Some assumed that there would be a flood of foreign investments once a government led by the United National Party (UNP) was installed. They thought businesses would flourish. Instead, investors withdrew a colossal amount of money invested here and left the country. The rupee value dropped drastically. The economy has been on a downward spiral in terms of all indicators. It shows the government has no solution to the issues confronting the country. There is only squabbling within the government, and the situation has taken a turn for the worse as was obvious in the latest incident.



It is not the JO forming the new party. Such a party is to be formed by the SLFP. Once it is formed, it would team up with the other parties in the JO to forge a new political alliance. We would face the next election under that alliance. I cannot make statements. But I know it is progressing well.



QThere is a perception that the President threw this political bombshell as a ploy to cover up the Night club incident allegedly involving his son. What do you feel?
If someone comes to that conclusion, one cannot find fault with it. Actually, there was no proper space generated for any debate in the public domain on the incident. The media crew were blocked from capturing the scenes of the incident. The injured person was barred from voicing to the media. People were barred the access to reach truthful information. So one might think these remarks were made for the distraction of public attention from the incident.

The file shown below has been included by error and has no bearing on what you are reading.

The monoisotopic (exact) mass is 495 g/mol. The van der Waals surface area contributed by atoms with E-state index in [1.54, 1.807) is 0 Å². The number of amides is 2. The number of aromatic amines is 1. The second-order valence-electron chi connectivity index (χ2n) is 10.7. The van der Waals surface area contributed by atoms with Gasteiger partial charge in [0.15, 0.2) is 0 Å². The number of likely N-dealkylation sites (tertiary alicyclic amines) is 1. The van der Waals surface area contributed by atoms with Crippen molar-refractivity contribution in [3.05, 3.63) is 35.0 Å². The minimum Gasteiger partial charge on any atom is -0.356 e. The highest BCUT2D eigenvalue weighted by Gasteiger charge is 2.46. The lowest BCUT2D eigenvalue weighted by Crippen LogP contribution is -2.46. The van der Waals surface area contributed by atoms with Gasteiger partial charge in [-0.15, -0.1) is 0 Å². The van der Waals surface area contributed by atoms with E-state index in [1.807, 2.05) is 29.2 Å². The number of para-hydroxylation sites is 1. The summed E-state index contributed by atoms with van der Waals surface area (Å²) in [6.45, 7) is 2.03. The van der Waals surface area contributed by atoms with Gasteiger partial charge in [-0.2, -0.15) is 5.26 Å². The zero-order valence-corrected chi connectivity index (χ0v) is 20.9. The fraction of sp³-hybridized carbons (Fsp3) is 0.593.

I do not think that way, because the public outburst opened the door for a novel crisis to emerge. The night club incident could be covered. But, the door is open for other crises. For the whole world, it has become apparent that the President and the Prime Minister are in conflict with each other. If it were done to cover up the night club incident, it would be even foolhardy.



QIn your opinion, how will it end up?
The latter part of this year and the early part of the next year will be decisive periods. We should not air out certain interpretations right now. An internal explosion of the government could be visible within the next few months.


President Sirisena, though unwillingly or not, might be forced to take certain decisions due to his politically helpless situation. The background for a change of government is in the making through parliamentary process.



Q How certain are you about it?
Today, we find quite a number of UNP MPs distraught with the present government. Likewise, the SLFP MPs hold similar views in the government. They wait for the opportune moment. We never know when that moment arises.



QHow does the Joint Opposition, which you represent brace for it?